In effort to be easily accessible by the public, play/ground enforces a strict anti-harassment policy with the knowledge that harassment is often used to block and silence marginalized people from participation. Harassment in this case is any behavior that intends to make someone feel unwelcome, belittled, or feel pain. We are particularly sensitive to discriminatory harassment that involves slurs or rhetoric relating to racism, sexism, and the many other forms of social oppression that exist in the world. Also be mindful of using pronouns for people you don't know, body contact without permission, unsolicited photographs or recordings, speaking over others when they are talking, and other behaviors that require someone's consent.
This isn't contained to just the event's space, including social events outside of play/ground and online. All harassment will result in expulsion from the space and future events, and if the victim requests it, security intervention.
Safe spaces for engagement and learning require community effort and are an on-going process. Because play/ground is open to the public and to many different disciplines, attendees will have different levels of familiarity of certain subjects, particularly social oppression. play/ground's production staff asks that attendees attempt conflict resolution and build a practice of listening and sharing with each other before resorting to staff and possibly security intervention. Here are some simple guidelines for when someone makes a mistake and needs to make amends:
Listen: If you are called out or otherwise notified that something you did makes the space feel unwelcoming to another attendee, please allow them to speak to it without interruption. People who speak up about harmful behavior are taking a risk and deserve to have their feelings heard.
Believe: Assume what the person is communicating to you is what they actually feel and they are being authentic. Instead of questioning their intentions or abilities, take them at face value and give them the benefit of the doubt. Everyone sees events from different vantage points, and different perspectives are allowed to exist on the same observation. It's possible to not agree with another person while validating what they feel is real.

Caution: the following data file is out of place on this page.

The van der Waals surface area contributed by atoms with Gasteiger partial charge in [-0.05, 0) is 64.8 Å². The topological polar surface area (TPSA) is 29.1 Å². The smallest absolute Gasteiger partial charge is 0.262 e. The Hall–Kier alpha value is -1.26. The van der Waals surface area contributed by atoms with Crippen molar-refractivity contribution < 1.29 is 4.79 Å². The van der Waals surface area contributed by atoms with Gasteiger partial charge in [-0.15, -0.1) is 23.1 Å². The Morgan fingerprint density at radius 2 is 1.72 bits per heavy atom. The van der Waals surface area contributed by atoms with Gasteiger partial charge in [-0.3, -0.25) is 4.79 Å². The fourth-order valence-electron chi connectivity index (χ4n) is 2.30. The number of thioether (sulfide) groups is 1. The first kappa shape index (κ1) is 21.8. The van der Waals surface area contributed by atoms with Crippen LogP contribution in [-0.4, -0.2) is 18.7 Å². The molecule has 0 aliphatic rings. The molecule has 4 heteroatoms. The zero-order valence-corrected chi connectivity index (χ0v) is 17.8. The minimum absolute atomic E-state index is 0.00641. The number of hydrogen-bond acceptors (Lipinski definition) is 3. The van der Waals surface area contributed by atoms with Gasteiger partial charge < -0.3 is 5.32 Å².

Ask: From this place of understanding, ask the person engaging you in conflict resolution the information you both need to part peacefully. You can ask for resources on the type of behavior you're having trouble with, ask for forgiveness, or ask if they are comfortable talking further. Remember that this event acts as a community and we want move towards conflict resolution so we can continue forward together.
If conflict resolution doesn't work out or there is a case of harassment or more serious behavior, the staff of the event can be contacted to intervene. For less threatening conflicts, staff will attempt to resolve the conflict with all parties involved. Attendees who threaten another's safety or ability to participate will be expelled from play/ground and potentially barred from all future events. Calling on security or the police will be the last resort if all other action does not resolve the problem at hand.
While all staffing the event can help, please see Mattie Brice for your staff intervention needs.